The Amazing Life Of Socks
Riddle: Your drawer has six white socks and eight black socks. Without looking, how many socks would you have to pull out to guarantee you have a matching set?
Socks are kind of boring. Rightly so, in my opinion. The only time socks were sexy was when Tom Cruise was doing that “Old Time Rock and Roll” lip sync in Ricky Business. Socks can look dorky, of course. Pairing socks with sandles? Never a good look.
But, most of the time socks are simply boring. When we opened our Louisville call center, the guy who was going to be in charge of it gave everyone on the project team socks. He spent a lot of time picking them out. He gave me socks that had s’mores on them, because he knows I enjoy camping. I dig them out whenever I’m going to Louisville. They are fun, but in the same way that wearing a party hat on your birthday is fun.
Mostly, though, socks are just boring.
A few years ago I had a drawer full of “dress” socks. They had muted patterns. They were conservative and for the most part they were boring. The problem was that matching them up was a pain. Literally every sock had exactly one matching sock. I decided to simplify my life, starting with my sock drawer. I bought a couple of packages of those “gold toe” black socks and ditched all my existing socks. My plan was simple. No more matching up my socks. Simply dump all the black socks into a drawer and grab a couple in the morning.
I get up before my lovely wife and in order to let her sleep undisturbed, I typically, don’t turn on any lights until I get into the bathroom. This new sock strategy was going to be very helpful. Unfortunately, there was a problem. After a few washings, this is what I ended up with.
Those are all “black” socks. Unfortunately, black is apparently not an exact color. So, I’m back to sorting my socks. Now, instead of looking for the ones with a particular pattern, I’m comparing Shades of Gray.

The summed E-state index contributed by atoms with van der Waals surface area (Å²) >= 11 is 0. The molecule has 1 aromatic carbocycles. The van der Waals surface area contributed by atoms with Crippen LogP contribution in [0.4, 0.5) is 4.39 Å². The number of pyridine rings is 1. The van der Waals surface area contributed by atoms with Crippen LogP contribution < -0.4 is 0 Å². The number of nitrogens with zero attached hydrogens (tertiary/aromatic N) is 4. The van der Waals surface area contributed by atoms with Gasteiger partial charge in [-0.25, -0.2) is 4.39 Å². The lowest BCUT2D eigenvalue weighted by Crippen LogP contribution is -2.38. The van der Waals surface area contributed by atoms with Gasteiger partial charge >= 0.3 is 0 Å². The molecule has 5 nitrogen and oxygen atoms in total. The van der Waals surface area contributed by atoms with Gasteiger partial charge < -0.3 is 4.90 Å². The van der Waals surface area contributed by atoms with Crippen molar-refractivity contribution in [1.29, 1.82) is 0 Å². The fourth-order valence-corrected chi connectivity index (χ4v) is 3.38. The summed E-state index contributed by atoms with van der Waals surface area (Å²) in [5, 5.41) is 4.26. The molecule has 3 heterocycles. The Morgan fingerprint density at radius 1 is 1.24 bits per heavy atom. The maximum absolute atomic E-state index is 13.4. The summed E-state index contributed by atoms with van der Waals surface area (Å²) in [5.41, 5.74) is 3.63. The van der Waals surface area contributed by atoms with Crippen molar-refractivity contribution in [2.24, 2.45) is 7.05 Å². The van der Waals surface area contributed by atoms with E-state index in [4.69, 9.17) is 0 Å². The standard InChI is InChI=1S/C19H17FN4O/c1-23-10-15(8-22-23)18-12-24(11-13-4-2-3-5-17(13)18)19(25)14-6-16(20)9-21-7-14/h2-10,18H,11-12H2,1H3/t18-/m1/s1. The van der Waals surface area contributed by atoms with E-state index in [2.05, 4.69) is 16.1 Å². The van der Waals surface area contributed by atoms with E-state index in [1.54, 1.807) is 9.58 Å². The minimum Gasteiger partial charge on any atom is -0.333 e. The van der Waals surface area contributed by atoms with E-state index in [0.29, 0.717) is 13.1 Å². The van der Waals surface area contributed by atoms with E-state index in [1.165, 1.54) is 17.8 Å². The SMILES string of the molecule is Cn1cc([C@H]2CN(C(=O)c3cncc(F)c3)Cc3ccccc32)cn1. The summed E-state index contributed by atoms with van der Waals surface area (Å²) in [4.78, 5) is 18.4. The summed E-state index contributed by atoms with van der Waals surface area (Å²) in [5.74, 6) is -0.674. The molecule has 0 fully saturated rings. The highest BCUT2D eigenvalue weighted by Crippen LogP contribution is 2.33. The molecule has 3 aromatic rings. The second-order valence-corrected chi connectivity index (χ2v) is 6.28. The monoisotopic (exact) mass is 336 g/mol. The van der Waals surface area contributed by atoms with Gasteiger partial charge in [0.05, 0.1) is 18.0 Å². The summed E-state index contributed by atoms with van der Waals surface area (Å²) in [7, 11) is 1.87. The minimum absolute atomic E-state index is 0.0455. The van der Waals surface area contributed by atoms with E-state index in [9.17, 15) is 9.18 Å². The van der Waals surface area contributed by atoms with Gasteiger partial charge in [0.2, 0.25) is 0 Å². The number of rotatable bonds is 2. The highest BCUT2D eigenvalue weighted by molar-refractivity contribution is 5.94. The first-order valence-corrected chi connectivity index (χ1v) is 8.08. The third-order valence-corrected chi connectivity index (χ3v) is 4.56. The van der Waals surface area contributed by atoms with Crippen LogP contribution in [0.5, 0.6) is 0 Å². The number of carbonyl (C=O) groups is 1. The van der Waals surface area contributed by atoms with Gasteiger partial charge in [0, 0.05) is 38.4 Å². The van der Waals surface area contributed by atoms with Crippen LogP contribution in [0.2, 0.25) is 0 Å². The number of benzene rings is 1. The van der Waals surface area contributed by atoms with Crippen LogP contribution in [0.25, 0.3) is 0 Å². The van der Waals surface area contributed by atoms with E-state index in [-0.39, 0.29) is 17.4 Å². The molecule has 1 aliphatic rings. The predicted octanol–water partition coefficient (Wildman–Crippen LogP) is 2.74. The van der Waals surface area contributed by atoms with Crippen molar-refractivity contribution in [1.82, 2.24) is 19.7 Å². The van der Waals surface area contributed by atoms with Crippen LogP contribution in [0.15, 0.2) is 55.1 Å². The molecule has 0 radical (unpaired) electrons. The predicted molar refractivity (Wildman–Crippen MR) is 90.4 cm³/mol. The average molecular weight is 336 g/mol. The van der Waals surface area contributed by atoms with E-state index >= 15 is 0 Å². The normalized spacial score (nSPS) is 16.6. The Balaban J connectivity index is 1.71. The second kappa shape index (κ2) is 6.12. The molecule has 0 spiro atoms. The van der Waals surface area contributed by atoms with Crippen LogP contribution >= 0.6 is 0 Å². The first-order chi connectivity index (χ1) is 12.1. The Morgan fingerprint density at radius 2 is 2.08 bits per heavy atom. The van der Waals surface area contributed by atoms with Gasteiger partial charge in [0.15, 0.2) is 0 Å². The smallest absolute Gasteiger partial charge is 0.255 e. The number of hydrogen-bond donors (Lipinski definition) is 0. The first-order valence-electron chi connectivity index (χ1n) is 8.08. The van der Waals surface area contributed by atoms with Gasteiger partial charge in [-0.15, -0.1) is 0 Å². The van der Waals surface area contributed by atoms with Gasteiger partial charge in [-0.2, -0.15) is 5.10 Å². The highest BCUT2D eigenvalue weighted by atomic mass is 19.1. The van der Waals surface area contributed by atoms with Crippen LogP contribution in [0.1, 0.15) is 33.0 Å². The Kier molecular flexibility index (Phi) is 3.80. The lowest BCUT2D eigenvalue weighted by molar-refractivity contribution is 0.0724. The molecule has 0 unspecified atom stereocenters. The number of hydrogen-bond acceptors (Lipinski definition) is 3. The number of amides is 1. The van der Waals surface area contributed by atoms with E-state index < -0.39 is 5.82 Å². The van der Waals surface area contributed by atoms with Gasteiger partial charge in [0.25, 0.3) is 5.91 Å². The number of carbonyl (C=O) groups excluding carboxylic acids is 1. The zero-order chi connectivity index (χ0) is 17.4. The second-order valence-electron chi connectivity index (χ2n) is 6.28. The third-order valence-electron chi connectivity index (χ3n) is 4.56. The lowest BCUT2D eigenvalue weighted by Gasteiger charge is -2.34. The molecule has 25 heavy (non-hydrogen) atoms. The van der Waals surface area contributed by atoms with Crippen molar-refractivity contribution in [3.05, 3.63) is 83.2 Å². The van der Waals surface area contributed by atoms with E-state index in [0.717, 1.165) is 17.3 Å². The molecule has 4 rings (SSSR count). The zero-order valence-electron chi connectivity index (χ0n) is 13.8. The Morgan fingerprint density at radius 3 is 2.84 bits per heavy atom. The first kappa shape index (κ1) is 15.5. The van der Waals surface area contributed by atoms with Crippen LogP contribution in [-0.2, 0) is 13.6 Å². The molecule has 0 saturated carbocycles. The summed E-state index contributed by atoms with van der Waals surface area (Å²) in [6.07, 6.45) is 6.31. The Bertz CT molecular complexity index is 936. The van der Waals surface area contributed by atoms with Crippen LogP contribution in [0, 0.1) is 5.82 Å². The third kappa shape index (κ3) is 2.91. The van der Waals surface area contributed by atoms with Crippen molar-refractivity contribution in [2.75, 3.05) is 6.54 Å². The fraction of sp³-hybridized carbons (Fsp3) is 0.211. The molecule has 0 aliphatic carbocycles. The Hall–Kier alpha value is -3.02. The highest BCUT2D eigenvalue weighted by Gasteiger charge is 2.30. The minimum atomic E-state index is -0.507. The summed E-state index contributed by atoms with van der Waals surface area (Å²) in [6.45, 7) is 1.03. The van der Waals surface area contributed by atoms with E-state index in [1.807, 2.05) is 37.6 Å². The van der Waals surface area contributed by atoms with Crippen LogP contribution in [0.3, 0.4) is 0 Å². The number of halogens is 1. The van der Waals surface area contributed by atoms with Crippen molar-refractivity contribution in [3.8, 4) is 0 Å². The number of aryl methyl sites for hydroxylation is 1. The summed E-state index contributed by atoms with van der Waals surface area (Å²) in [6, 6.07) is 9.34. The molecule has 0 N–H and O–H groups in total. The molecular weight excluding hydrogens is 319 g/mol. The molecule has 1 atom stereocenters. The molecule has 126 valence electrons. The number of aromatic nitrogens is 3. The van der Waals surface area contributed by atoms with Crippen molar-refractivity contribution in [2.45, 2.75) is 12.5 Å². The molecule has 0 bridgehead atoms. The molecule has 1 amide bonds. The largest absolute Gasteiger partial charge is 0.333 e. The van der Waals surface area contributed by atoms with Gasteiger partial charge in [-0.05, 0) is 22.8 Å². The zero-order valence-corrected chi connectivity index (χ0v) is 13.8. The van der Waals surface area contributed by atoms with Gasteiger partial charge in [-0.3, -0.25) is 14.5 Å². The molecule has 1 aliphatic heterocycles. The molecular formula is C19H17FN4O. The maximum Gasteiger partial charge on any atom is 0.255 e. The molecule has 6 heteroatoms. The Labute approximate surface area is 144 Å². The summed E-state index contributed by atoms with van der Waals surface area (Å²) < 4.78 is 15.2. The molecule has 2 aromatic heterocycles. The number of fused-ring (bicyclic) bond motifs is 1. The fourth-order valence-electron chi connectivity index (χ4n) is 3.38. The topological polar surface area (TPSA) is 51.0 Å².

I’ve managed people for many years. Occasionally, I’ve hired very specialized individuals. For example, when running a startup company full of programmers, I had to hire an office manager. I only needed one, so his job description was specific to him. But, often I’ve had to fill multiple positions with the same description.
WANTED: Programmer. Must be able to write code. Interpersonal skills considered a plus.
It’s easy to assume that since the job description is the same, that I can manage the people the same. It’s a big temptation. All I have to do is create a standard template for the review and fill in the blanks, right?
Obviously, no two people are alike. I have twin boys. They are nothing alike. But, shouldn’t workers be alike? No. Some employees are going to be highly motivated but untrained. They need their enthusiasm directed. Some employees are highly motivated and highly trained. Those people need to understand the objective, and then they need you to get out of their way. Some employees are highly skilled, but unmotivated. Those employees need some help rediscovering their passion. And some employees are going to be unmotivated and unskilled. Those are people that you should get rid of so you have time to focus on the others. Different colors of “black” socks.
The point is that no two employees can be managed the same way. That may sound like more work than simply creating a template and managing to the norm. It is. It’s a lot harder and takes a ton more work. But, what were you thinking a manager’s role was?
In my sock drawer, the diversity is a problem. It requires me to look at each individual sock and decide where it best fits. In your team, that diversity is your strength. You can’t simply treat employees as interchangeable socks. And you shouldn’t.
Riddle Answer: Three. Even if your first pick was white and your second pick was black, the third sock would match one or the other.
But then, people aren’t socks.
Rodney M Bliss is an author, columnist and IT Consultant. His blog updates every weekday at 7:00 AM Mountain Time. He lives in Pleasant Grove, UT with his lovely wife, thirteen children and grandchildren.
(c) 2016 Rodney M Bliss, all rights reserved